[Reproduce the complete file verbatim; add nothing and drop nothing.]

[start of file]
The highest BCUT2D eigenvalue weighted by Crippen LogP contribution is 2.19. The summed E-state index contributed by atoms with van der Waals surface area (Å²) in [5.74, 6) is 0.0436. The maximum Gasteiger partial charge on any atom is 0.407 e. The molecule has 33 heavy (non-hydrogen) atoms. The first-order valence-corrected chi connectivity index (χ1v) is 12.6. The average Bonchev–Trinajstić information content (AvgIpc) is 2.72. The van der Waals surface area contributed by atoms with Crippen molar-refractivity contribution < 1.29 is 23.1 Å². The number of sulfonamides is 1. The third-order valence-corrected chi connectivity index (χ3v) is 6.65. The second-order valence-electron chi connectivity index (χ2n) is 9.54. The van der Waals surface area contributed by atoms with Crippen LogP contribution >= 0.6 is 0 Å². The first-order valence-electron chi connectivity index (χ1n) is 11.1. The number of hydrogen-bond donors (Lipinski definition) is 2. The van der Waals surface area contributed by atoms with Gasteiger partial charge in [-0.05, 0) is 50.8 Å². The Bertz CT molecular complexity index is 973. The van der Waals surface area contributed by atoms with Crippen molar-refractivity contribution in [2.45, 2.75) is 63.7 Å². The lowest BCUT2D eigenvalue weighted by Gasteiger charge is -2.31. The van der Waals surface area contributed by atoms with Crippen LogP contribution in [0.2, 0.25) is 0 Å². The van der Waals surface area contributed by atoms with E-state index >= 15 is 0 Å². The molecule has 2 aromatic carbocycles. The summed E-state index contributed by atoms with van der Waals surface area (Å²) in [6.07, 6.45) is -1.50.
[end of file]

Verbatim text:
The highest BCUT2D eigenvalue weighted by Crippen LogP contribution is 2.19. The summed E-state index contributed by atoms with van der Waals surface area (Å²) in [5.74, 6) is 0.0436. The maximum Gasteiger partial charge on any atom is 0.407 e. The molecule has 33 heavy (non-hydrogen) atoms. The first-order valence-corrected chi connectivity index (χ1v) is 12.6. The average Bonchev–Trinajstić information content (AvgIpc) is 2.72. The van der Waals surface area contributed by atoms with Crippen molar-refractivity contribution < 1.29 is 23.1 Å². The number of sulfonamides is 1. The third-order valence-corrected chi connectivity index (χ3v) is 6.65. The second-order valence-electron chi connectivity index (χ2n) is 9.54. The van der Waals surface area contributed by atoms with Crippen LogP contribution >= 0.6 is 0 Å². The first-order valence-electron chi connectivity index (χ1n) is 11.1. The number of hydrogen-bond donors (Lipinski definition) is 2. The van der Waals surface area contributed by atoms with Gasteiger partial charge in [-0.05, 0) is 50.8 Å². The Bertz CT molecular complexity index is 973. The van der Waals surface area contributed by atoms with Crippen molar-refractivity contribution in [2.45, 2.75) is 63.7 Å². The lowest BCUT2D eigenvalue weighted by Gasteiger charge is -2.31. The van der Waals surface area contributed by atoms with Crippen LogP contribution in [0.2, 0.25) is 0 Å². The van der Waals surface area contributed by atoms with E-state index >= 15 is 0 Å². The molecule has 2 aromatic carbocycles. The summed E-state index contributed by atoms with van der Waals surface area (Å²) in [6.07, 6.45) is -1.50.